Latest press releases
1 March 2018
Our world consists mainly of particles built up of three quarks bound by gluons. The process of the sticking together of quarks, called hadronisation, is still poorly understood. Physicists from the Institute of Nuclear Physics Polish Academy of Sciences in Cracow, working within the LHCb Collaboration, have obtained new information about it, thanks to the analysis of unique data collected in high-energy collisions of protons in the LHC.
14 February 2018
If they existed, axions – one of the candidates for particles of the mysterious dark matter – could interact with the matter forming our world, but they would have to do this to a much, much weaker extent than it has seemed up to now. New, rigorous constraints on the properties of axions have been imposed by an international team of scientists responsible for the nEDM experiment.
10 January 2018
When scientists have an interesting idea, the result is usually a joint publication. At the Institute of Nuclear Physics of the Polish Academy of Sciences in Cracow, it has been shown that tracking the dependencies between co-authors, one can not only see the paths along which scientific ideas flow, but also reconstruct the structure of scientific cooperation and detect emerging communities. Interestingly, the proposed method of analysis can be an effective tool to fight terrorists and... dishonest politicians.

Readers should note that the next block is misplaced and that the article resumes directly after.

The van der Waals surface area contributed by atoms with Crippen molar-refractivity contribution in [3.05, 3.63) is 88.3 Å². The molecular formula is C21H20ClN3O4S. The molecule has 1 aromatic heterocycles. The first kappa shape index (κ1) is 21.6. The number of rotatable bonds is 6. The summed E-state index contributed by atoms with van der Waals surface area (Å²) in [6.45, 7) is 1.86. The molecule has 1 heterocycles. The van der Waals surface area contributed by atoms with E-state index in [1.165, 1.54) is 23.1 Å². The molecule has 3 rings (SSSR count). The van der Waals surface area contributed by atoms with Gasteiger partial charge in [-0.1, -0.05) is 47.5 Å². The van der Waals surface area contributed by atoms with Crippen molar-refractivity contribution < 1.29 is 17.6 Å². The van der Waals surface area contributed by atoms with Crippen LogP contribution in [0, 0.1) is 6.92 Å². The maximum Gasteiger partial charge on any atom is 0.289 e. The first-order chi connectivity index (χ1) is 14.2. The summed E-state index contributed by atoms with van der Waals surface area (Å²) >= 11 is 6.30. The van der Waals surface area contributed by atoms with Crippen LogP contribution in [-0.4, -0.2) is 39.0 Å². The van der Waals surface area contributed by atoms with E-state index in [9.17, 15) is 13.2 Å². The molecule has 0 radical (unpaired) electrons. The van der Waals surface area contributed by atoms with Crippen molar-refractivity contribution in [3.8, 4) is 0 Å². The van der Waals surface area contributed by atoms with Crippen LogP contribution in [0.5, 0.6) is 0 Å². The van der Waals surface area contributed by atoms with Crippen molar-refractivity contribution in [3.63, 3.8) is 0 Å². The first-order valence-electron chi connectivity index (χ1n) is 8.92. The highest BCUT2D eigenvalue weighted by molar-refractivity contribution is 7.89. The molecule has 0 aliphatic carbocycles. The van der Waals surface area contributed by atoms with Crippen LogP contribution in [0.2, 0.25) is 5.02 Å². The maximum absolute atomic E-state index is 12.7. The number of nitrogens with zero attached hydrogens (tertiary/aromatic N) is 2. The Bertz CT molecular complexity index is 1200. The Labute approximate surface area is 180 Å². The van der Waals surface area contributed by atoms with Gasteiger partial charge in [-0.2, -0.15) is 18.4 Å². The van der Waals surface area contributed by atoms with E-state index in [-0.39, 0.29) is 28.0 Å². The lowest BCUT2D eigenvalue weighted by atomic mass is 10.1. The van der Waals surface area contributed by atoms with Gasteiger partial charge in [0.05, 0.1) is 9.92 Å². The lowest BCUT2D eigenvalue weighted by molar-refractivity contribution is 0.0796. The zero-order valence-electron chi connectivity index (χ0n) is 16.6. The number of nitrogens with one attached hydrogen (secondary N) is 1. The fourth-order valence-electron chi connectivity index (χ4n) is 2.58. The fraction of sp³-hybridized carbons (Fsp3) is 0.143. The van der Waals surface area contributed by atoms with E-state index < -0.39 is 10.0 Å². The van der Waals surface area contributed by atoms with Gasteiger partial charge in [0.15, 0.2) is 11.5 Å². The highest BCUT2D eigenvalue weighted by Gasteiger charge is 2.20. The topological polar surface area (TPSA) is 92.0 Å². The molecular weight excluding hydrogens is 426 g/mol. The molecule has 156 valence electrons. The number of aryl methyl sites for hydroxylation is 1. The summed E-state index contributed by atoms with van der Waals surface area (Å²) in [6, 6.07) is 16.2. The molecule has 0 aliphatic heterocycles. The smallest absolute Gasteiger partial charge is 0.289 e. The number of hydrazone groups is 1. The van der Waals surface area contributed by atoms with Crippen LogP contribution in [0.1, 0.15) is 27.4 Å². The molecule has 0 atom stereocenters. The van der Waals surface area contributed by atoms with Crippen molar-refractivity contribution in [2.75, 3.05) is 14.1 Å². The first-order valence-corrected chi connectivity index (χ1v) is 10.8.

14 December 2017
The elementary particles of ‘new physics’ must be so massive that their detection in the LHC, the largest modern accelerator, will not be possible. This none- too-optimistic conclusion comes from the most comprehensive review of observational data from many scientific experiments and their confrontation with several popular varieties of supersymmetry theory. The complicated, extremely computationally demanding analysis was carried out by the team of the international GAMBIT Collaboration – and leaves a shadow of hope.
28 November 2017
The Nuclear Physics European Collaboration Committee (NuPECC) has launched today its fifth Long-Range Plan (LRP 2017) for nuclear physics in Europe. This was marked formally at an event in the Brussels-based University Foundation. The event was attended by leading figures from the worlds of research, academia and European institutions.